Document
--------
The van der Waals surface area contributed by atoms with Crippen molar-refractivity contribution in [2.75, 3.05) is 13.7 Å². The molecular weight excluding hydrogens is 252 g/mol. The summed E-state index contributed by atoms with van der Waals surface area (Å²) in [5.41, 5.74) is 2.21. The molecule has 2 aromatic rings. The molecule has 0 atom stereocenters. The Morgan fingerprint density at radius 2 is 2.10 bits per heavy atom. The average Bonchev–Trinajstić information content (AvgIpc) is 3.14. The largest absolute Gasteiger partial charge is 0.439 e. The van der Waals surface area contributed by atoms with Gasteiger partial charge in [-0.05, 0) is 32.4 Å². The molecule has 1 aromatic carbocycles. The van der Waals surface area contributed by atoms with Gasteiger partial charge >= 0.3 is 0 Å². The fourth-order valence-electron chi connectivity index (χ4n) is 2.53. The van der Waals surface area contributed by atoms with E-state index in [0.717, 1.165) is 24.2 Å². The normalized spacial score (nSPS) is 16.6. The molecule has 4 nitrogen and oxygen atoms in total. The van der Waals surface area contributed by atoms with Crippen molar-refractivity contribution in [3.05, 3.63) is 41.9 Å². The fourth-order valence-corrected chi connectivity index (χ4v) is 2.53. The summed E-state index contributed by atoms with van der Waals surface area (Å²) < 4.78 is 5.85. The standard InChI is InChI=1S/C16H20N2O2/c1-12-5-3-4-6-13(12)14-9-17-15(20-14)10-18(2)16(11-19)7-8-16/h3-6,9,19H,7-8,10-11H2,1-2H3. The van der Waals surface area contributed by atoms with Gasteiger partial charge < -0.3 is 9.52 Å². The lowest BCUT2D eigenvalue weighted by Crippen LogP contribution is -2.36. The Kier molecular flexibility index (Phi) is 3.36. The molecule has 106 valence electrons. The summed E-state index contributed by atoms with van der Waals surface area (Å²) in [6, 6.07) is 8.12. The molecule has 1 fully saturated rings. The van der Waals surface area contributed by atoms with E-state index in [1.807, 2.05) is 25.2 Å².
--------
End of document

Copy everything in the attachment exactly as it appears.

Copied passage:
The van der Waals surface area contributed by atoms with Crippen molar-refractivity contribution in [2.75, 3.05) is 13.7 Å². The molecular weight excluding hydrogens is 252 g/mol. The summed E-state index contributed by atoms with van der Waals surface area (Å²) in [5.41, 5.74) is 2.21. The molecule has 2 aromatic rings. The molecule has 0 atom stereocenters. The Morgan fingerprint density at radius 2 is 2.10 bits per heavy atom. The average Bonchev–Trinajstić information content (AvgIpc) is 3.14. The largest absolute Gasteiger partial charge is 0.439 e. The van der Waals surface area contributed by atoms with Gasteiger partial charge in [-0.05, 0) is 32.4 Å². The molecule has 1 aromatic carbocycles. The van der Waals surface area contributed by atoms with Gasteiger partial charge >= 0.3 is 0 Å². The fourth-order valence-electron chi connectivity index (χ4n) is 2.53. The van der Waals surface area contributed by atoms with E-state index in [0.717, 1.165) is 24.2 Å². The normalized spacial score (nSPS) is 16.6. The molecule has 4 nitrogen and oxygen atoms in total. The van der Waals surface area contributed by atoms with Crippen molar-refractivity contribution in [3.05, 3.63) is 41.9 Å². The fourth-order valence-corrected chi connectivity index (χ4v) is 2.53. The summed E-state index contributed by atoms with van der Waals surface area (Å²) < 4.78 is 5.85. The standard InChI is InChI=1S/C16H20N2O2/c1-12-5-3-4-6-13(12)14-9-17-15(20-14)10-18(2)16(11-19)7-8-16/h3-6,9,19H,7-8,10-11H2,1-2H3. The van der Waals surface area contributed by atoms with Gasteiger partial charge < -0.3 is 9.52 Å². The lowest BCUT2D eigenvalue weighted by Crippen LogP contribution is -2.36. The Kier molecular flexibility index (Phi) is 3.36. The molecule has 106 valence electrons. The summed E-state index contributed by atoms with van der Waals surface area (Å²) in [6, 6.07) is 8.12. The molecule has 1 fully saturated rings. The van der Waals surface area contributed by atoms with E-state index in [1.807, 2.05) is 25.2 Å².